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Colorectal cancer, the new strategies to improve treatments

November: it’s de time “The days of research”, the campaign promoted by AIRC Foundation to inform and raise awareness of the cancer emergency and present the new challenges of researchers. The pandemic has once again demonstrated the fundamental role of science and its ability to provide the right answers to protect our health. Strengthened by this awareness, AIRC, with the campaign “This is the time”, it promotes collective mobilization to give a strong acceleration to the work of researchers.

Together with the Airc experts, we took stock of the colorectal cancer, unfortunately today still the second cause of cancer death. It should be noted that this is a group of very different neoplasms, affecting either the actual colon (70% of cases) or the rectum (30%). Prevention through screening and targeted therapies to tackle the disease even at an advanced stage have made the difference in the treatment of this neoplasm: cases have decreased by about 20% compared to 2013 and 5-year survival from diagnosis has increased from 52% of the nineties to 65% today, both in men and women.

Colorectal cancer prevention: screening

One of the early diagnosis tools that medicine has in hand is it screening: free in Italy from 50 to 69 years, uses the simple examination of the search for occult blood in the stool: if it is positive, continue with a colonoscopy which allows to identify both early stage tumors and – very important – precancerous lesions (known as polyps), which can then be removed, thus completely avoiding the development of cancer. This explains the decrease in cases: the people who joined the screening have literally “beaten” the cancer.

In 2020 it is estimated to have been 43,700 new diagnoses (they were 54,600 in 2013), 23,400 in men and 20,300 in women. The confirmation of the effectiveness of this approach also comes from the data of 5-year survival from diagnosis which today is about 65%: The more people are screened, the more early diagnoses are made and the greater the chances of cure and recovery. But not only that: a greater knowledge of what is the biology of the tumor has made it possible to develop new molecularly targeted therapies and this has contributed to the increase in survival even in cases in which the disease is at an advanced stage.

Therapies to cure colorectal cancer

In 8 out of 10 patients, the first treatment used is surgery, followed by the chemotherapy so-called with the help of, which aims to reduce the risk of relapse. In selected cases, chemotherapy is also used before surgery in association with radiotherapy, to reduce the size of the tumor mass.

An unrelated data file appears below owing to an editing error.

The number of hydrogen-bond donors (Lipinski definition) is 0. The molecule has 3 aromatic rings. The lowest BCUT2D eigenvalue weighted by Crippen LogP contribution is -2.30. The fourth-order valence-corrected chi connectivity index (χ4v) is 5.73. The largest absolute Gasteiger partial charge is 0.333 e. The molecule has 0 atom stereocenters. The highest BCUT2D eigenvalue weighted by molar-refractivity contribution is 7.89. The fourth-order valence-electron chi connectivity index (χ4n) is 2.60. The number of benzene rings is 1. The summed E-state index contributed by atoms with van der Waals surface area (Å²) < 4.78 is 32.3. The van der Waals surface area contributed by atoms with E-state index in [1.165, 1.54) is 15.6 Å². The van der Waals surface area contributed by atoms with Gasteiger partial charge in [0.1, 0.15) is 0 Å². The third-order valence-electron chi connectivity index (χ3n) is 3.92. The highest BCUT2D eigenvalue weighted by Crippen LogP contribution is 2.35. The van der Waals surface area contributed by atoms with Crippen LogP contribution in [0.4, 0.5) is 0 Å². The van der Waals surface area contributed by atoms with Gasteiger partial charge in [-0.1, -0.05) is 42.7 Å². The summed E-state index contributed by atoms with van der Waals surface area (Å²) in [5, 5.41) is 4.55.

Chemotherapy drugs play a fundamental role in the treatment of this tumor and, depending on the case and the stage of the tumor, can be combined with targeted drugs chosen on the basis of the molecular characteristics of the tumor. Among these are the anti-EGFR (directed against the epidermal growth factor) and the anti-VEGF (targeting vascular endothelial growth factor). Finally, theimmunoterapia, which activates the body’s own defenses against cancer, is now used to treat a particular form of disease, characterized by microsatellite instability (5% of all cases) and a high load of tumor DNA mutations.

Colorectal cancer: new research findings

To understand what are the new discoveries in the oncology field, in particular in the fight against colorectal cancer, we took stock with Dr. Filippo Pietrantonio, oncologist of the National Cancer Institute of Milan and AIRC researcher.

What is the next challenge of colorectal cancer research?

“Being able to make the most ofimmunoterapia, the treatment that has led to great results in many cancers, but not in those of the colon. The only exception is constituted by that 5% of cases of carcinomas with microsatellite instability, in which even in the advanced forms survival has improved surprisingly and in many cases it has been possible to eradicate the disease. The challenge is, therefore, to find new strategies to achieve the same results in all other colorectal cancers. The other challenge is to transfer all the knowledge we have acquired on advanced forms to diseases at an early stage, to further increase healing ».

Pegasus is a project promoted by IFOM of Milan and supported as part of the AIRC “5 per thousand” program directed by Professor Alberto Bardelli, to which she also collaborates. What is the goal?

“The surgical removal of colorectal cancer is not always decisive: micrometastases may already be present, capable of causing recurrence, but impossible to identify with radiological examinations. For this reason, the operated patients are given chemotherapy drugs as a precaution, even if not everyone would need them. Pegasus’ goal is to be able to make post-surgical therapy more precise using liquid biopsy. In this way it should be possible to obtain numerous information on the tumor profile, identify the possible presence of tumor DNA circulating in the blood and thus intensify the treatments in patients who have a high risk of relapse. In the others, with a lower risk, chemo can be weakened with benefits for the quality of life ».


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